Few people actually knew Steve Jobs very well, which is why his official biography (to be released later this month) will sell in vast numbers. A popular video of Steve on the internet is where he is addressing the graduates at Stanford University in California (link). In this speech he reveals a little of his philosophy about life, about living each day as if it were your last and lots of other inspiring thoughts, challenges and ideas.
In speaking about the effect of being diagnosed with Cancer he said:
Remembering that I’ll be dead soon is the most important tool I’ve ever encountered to help me make the big choices in life. Because almost everything — all external expectations, all pride, all fear of embarrassment or failure – these things just fall away in the face of death, leaving only what is truly important. Remembering that you are going to die is the best way I know to avoid the trap of thinking you have something to lose. You are already naked. There is no reason not to follow your heart.
No one wants to die. Even people who want to go to heaven don’t want to die to get there. And yet death is the destination we all share. No one has ever escaped it. And that is as it should be, because Death is very likely the single best invention of Life. It is Life’s change agent. It clears out the old to make way for the new. Right now the new is you, but someday not too long from now, you will gradually become the old and be cleared away. Sorry to be so dramatic, but it is quite true.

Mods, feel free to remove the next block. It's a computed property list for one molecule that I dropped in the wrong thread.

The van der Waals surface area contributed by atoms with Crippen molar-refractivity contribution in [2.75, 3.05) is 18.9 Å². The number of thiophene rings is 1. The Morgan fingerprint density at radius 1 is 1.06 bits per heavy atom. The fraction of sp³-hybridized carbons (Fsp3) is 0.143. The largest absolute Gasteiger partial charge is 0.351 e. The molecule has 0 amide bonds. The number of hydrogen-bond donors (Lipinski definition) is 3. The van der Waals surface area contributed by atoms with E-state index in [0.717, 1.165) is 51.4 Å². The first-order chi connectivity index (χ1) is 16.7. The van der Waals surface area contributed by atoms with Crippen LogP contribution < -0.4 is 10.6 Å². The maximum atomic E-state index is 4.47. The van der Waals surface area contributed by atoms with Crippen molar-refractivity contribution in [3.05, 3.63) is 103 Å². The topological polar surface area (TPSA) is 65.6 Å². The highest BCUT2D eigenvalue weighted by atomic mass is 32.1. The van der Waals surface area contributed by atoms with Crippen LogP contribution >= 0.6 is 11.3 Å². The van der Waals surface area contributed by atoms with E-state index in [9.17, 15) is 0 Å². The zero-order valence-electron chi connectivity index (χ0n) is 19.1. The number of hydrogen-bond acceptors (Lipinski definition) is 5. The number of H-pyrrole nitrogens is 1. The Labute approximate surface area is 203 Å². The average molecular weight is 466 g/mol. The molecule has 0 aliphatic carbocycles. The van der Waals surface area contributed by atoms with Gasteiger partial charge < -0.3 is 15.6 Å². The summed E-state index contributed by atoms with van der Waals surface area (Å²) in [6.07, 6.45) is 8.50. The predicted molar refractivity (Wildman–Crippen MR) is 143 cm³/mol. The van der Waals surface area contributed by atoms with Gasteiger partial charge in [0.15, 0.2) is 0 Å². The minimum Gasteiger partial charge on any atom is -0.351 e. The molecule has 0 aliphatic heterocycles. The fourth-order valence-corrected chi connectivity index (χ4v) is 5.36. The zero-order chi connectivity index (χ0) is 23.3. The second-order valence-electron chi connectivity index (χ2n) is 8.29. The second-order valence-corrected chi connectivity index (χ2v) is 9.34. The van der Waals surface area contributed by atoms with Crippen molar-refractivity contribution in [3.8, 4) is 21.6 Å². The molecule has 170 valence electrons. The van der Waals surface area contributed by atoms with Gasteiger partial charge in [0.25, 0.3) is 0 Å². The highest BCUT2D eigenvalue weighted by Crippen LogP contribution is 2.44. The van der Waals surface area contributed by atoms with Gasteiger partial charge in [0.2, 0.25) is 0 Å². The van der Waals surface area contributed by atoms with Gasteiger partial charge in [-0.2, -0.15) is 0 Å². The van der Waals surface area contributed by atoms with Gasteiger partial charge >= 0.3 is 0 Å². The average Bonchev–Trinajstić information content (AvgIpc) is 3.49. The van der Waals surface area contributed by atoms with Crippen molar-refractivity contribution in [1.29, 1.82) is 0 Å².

These are not the words of a stereotypical CEO of one of the largest Corporations in the world, they are the words of someone who has stared death in the face and lived a little longer to tell the tale. Many many people around the world, including myself, are saddened at this mans death, but we are grateful for his life and for what he was able to do and to achieve. I think I am right in saying that Steve was a Buddhist, though the words quoted above remind me of so much that Jesus said during his earthly ministry, about living for each day (Matthew 6:25, 34) and not storing up things in this life (Matthew 6:19,20) and the words of comfort Jesus spoke to his disciples in John 14.
In being reminded by Steve Jobs of my own mortality, I am grateful to him for this far more than for the numerous Apple products that I enjoy using each day. All of us will have to face death one day and few of us will manage to do so with the clarity, dignity and composure of Steve Jobs. Therefore I also have a renewed gratitude that I am and we are not on my /our own in all of this; I am grateful beyond words that in Jesus all of us have someone to look up to who has stared death in the face – and won.
Steve Jobs 1955-2011, may he rest in peace.